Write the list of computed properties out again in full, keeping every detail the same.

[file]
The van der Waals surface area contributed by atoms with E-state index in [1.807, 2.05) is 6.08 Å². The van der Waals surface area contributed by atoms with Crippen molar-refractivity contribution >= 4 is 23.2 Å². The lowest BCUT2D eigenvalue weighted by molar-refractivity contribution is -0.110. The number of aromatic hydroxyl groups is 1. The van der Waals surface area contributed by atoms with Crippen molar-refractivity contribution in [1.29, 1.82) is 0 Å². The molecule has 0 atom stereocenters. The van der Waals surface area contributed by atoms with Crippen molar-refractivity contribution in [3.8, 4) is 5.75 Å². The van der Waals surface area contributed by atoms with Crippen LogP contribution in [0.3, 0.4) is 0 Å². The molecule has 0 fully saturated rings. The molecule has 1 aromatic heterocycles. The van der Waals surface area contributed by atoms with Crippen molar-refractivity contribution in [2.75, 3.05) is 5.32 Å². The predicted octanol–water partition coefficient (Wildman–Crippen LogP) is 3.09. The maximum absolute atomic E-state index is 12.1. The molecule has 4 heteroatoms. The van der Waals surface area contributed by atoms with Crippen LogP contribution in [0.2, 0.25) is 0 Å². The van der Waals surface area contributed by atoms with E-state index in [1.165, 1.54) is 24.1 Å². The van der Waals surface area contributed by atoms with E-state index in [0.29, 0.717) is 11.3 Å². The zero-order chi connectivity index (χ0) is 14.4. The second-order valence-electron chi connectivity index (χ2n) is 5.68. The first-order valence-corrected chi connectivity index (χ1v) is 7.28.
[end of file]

The van der Waals surface area contributed by atoms with E-state index in [1.807, 2.05) is 6.08 Å². The van der Waals surface area contributed by atoms with Crippen molar-refractivity contribution >= 4 is 23.2 Å². The lowest BCUT2D eigenvalue weighted by molar-refractivity contribution is -0.110. The number of aromatic hydroxyl groups is 1. The van der Waals surface area contributed by atoms with Crippen molar-refractivity contribution in [1.29, 1.82) is 0 Å². The molecule has 0 atom stereocenters. The van der Waals surface area contributed by atoms with Crippen molar-refractivity contribution in [3.8, 4) is 5.75 Å². The van der Waals surface area contributed by atoms with Crippen LogP contribution in [0.3, 0.4) is 0 Å². The molecule has 0 fully saturated rings. The molecule has 1 aromatic heterocycles. The van der Waals surface area contributed by atoms with Crippen molar-refractivity contribution in [2.75, 3.05) is 5.32 Å². The predicted octanol–water partition coefficient (Wildman–Crippen LogP) is 3.09. The maximum absolute atomic E-state index is 12.1. The molecule has 4 heteroatoms. The van der Waals surface area contributed by atoms with Crippen LogP contribution in [0.2, 0.25) is 0 Å². The van der Waals surface area contributed by atoms with E-state index in [1.165, 1.54) is 24.1 Å². The van der Waals surface area contributed by atoms with E-state index in [0.29, 0.717) is 11.3 Å². The zero-order chi connectivity index (χ0) is 14.4. The second-order valence-electron chi connectivity index (χ2n) is 5.68. The first-order valence-corrected chi connectivity index (χ1v) is 7.28.